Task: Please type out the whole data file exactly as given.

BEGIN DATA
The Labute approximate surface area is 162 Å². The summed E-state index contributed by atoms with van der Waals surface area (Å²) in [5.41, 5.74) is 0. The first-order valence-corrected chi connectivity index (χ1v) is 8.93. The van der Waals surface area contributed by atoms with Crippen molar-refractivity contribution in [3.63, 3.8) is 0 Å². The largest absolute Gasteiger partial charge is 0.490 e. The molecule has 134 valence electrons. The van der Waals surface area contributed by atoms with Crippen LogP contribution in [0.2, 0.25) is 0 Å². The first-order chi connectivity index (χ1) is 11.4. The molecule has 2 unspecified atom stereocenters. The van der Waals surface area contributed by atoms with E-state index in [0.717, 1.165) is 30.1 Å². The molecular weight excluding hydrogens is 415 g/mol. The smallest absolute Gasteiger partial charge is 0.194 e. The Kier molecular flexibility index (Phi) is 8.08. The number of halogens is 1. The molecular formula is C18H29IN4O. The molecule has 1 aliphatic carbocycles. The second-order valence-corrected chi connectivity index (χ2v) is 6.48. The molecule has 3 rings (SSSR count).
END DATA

The Labute approximate surface area is 162 Å². The summed E-state index contributed by atoms with van der Waals surface area (Å²) in [5.41, 5.74) is 0. The first-order valence-corrected chi connectivity index (χ1v) is 8.93. The van der Waals surface area contributed by atoms with Crippen molar-refractivity contribution in [3.63, 3.8) is 0 Å². The largest absolute Gasteiger partial charge is 0.490 e. The molecule has 134 valence electrons. The van der Waals surface area contributed by atoms with Crippen LogP contribution in [0.2, 0.25) is 0 Å². The first-order chi connectivity index (χ1) is 11.4. The molecule has 2 unspecified atom stereocenters. The van der Waals surface area contributed by atoms with E-state index in [0.717, 1.165) is 30.1 Å². The molecular weight excluding hydrogens is 415 g/mol. The smallest absolute Gasteiger partial charge is 0.194 e. The Kier molecular flexibility index (Phi) is 8.08. The number of halogens is 1. The molecular formula is C18H29IN4O. The molecule has 1 aliphatic carbocycles. The second-order valence-corrected chi connectivity index (χ2v) is 6.48. The molecule has 3 rings (SSSR count).